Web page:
11 TV Stations Still Fighting Disclosure of Political Ad Details Despite Legal Requirement
Two campaign finance watchdog groups have filed complaints with the Federal Communications Commission (FCC) over the refusal of 11 television stations to disclose required information about groups buying political attack ads.
The Sunlight Foundation and the Campaign Legal Center say the stations are mandated under the Bipartisan Campaign Reform Act of 2002 to collect important details that reveal who is behind campaign commercials. Since 2012, stations in the top 50 markets have also been required to make this information available online.
The 11 stations fighting these disclosures are WDIV (NBC) Detroit; KNXV (ABC) Phoenix; WTVJ (NBC) Miami; WMUR (ABC) Manchester/Boston; WFLA (NBC) Tampa; WTVT (FOX) Tampa; WWJ (CBS) Detroit; KMGH (ABC) Denver; WCNC (NBC) Charlotte; KMSP (FOX) Minneapolis; and WTVD (ABC) Durham.
All of the stations are located in states where political groups have already poured money into ads attempting to influence the outcome of Senate and House races being decided this fall.
“These complaints may lift the curtain on why the National Association of Broadcasters has fought so hard against putting the political files online,” Meredith McGehee, policy director of the Campaign Legal Center, said in a statement.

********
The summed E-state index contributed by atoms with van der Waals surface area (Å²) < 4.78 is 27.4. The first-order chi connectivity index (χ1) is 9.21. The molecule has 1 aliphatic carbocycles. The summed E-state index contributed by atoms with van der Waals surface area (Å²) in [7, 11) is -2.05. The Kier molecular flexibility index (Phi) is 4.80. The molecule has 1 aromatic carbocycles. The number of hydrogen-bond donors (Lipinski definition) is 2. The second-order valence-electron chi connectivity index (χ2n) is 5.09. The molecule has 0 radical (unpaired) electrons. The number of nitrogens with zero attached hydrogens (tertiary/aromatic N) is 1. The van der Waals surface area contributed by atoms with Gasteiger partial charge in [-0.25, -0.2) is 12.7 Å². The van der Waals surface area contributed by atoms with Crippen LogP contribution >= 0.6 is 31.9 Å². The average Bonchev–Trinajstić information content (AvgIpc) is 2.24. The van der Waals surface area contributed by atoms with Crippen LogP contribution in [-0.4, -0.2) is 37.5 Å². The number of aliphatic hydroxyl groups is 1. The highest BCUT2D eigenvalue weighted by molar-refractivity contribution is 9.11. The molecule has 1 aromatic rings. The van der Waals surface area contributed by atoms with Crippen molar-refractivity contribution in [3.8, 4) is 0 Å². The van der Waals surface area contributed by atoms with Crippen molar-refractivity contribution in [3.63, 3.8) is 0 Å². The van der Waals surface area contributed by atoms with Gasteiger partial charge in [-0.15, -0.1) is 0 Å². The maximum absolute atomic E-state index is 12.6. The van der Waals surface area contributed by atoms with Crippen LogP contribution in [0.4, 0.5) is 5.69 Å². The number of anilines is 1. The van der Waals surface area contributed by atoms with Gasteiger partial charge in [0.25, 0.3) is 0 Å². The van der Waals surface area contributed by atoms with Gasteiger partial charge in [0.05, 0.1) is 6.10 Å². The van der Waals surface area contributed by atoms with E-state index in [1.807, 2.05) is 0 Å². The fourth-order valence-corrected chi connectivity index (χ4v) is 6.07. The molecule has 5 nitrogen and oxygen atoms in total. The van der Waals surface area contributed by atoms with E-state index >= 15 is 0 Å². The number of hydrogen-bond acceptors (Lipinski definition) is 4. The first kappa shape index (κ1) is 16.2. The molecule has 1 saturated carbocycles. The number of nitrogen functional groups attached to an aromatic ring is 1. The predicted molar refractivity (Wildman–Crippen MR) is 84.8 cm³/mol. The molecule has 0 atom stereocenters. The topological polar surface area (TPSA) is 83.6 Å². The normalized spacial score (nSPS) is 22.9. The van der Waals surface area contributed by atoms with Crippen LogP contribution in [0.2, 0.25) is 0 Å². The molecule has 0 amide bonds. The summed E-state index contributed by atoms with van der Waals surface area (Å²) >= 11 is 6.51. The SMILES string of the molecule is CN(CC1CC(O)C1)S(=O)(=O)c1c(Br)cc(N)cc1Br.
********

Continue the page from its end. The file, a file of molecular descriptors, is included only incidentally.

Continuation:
“In too many cases, the stations and their advertisers failed to comply with the simplest and most basic disclosure requirements. As a result, the public does not have the information it needs to understand who is speaking on the public airwaves and attempting to influence their views on political issues. The information required to be included in the political file allows viewers to assess for themselves the information they are presented with on the air,” she added.
Information not being disclosed about these groups include: Names of their chief executive officer or board of directors; issues of national importance to which ads refer; and names of candidates that the ads are targeting. Groups that failed to be properly identified included those with both conservative and liberal points of view.
To Learn More:
How TV Stations are Letting Political Advertisers Play Hide and Seek (by Kathy Kiely, Sunlight Foundation)
FCC Complaint: TV Stations Fail to Disclose Political Ad Buy Information (by Martha T. Moore, USA Today)
TV Stations Ignore Supreme Court-Approved Law on Political Ad Spending (by Noel Brinkerhoff, AllGov)
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